ByteLight Teams up with GE on New Location-Sensing Lights
Indoor location tracking is one of those ideas that seems to forever be on the verge of breaking into the mainstream.
Now that millions of people are toting around sophisticated, Internet-connected phones, it should be possible to beam coupons and other sales-increasing nudges right to their home screen as they prowl the aisles of the local retailer, right?
“It’s been the next big thing for, like, five years,” says Dan Ryan, CEO of Boston-based ByteLight.
But it takes some prodding for big, established industries like bricks-and-mortar retail to latch onto the next big thing. In this case, the prodding came from a little company called Apple, which last year rolled out support for what it calls iBeacons, a Bluetooth-based technology that can track locations indoors.
At ByteLight, which is developing technology that turns LED lighting into a location-tracking system, things started to get more interesting.
“Two years ago, when we were talking pilots with retailers, we were in the R&D shops,” Ryan says. “Now, in the CMO’s office at top retailers, they are tasked with coming up with an indoor location roadmap.”
That goes a long way toward explaining why ByteLight, founded about three years ago, is teaming up with General Electric on a location-tracking light project. Yes, that General Electric, the one that was in the light bulb business long before it made locomotives and wind turbines.
Others in the lighting industry are getting serious about the idea, too. Earlier this year, Dutch electronics giant Philips announced that it was working on LED lighting systems that can track and communicate with a smartphone.
The Philips system is based on technology called visible light communications, abbreviated as VLC. In a VLC system, pulses of light that can be picked up by a smartphone’s camera—but are too quick to be perceived by humans—can be used to transmit data.
That happens to be the same kind of technology used by ByteLight, which raised a $3 million Series A venture investment last fall. Its work with GE will also incorporate Bluetooth Low Energy transmitters, the same technology used by the Apple-branded iBeacon system, among others.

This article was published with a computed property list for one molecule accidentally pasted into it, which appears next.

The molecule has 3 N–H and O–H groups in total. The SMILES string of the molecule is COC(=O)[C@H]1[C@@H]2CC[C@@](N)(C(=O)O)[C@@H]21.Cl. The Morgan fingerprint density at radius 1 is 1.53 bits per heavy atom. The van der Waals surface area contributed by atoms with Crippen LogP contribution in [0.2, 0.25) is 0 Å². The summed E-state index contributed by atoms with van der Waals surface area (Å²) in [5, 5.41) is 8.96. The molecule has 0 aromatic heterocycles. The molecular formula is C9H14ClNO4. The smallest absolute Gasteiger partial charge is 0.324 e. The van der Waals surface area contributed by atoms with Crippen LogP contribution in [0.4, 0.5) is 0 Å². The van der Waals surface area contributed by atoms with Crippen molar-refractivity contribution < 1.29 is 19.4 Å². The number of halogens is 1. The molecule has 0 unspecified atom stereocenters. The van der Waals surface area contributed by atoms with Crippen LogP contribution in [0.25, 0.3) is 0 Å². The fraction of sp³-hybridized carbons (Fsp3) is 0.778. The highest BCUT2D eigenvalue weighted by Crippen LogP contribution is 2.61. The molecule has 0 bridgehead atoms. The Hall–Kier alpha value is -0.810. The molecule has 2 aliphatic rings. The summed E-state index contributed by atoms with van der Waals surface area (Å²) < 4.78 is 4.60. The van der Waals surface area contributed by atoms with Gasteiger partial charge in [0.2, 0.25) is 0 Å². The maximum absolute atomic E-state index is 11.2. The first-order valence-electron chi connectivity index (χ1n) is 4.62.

It’s obviously a big deal for a small startup to be working with GE, even if it’s just a trade show demonstration—the two companies are planning to show off their collaboration at a big lighting-industry conference in Las Vegas next week. Ryan declined to discuss any details of the business relationship between the two companies, but he said it’s more than a one-off exhibit: “We are teaming up to take a solution to market.”
So why are these old-school lighting companies getting all excited about indoor location technology? Their market is changing dramatically, driven by both business competition and government regulation.
With the federal government mandating higher efficiency standards for lighting, manufacturers are trying to get ahead of the next big switch in lighting infrastructure for business customers. And they’re also grappling with bulbs that last a lot longer, Ryan notes, which means fewer bulbs being purchased over time. “So the question that the lighting industry faces is, where is my margin tomorrow?”
And since LED lights are already a digital technology, these companies would clearly like to have some of that future profit margin come from additional digital services that can be added to lighting systems, Ryan says.
If those providers can capitalize on the big industry change, ByteLight should also be one of the beneficiaries. The long-term plan for the startup is to make money from the software platform that connects to indoor location systems, not from the devices themselves. And Ryan thinks there’s a lot more than coupons for cat food and T-shirts around the corner.
“The opportunity for indoor location is beyond just the obvious, `Hey, I’m giving you promotions,’” he says. “It is going to be an enabling technology for applications and services that we couldn’t even conceive, in the same vein as GPS. Nobody predicted Uber when GPS first came out—indoor location is going to be just as transformational.”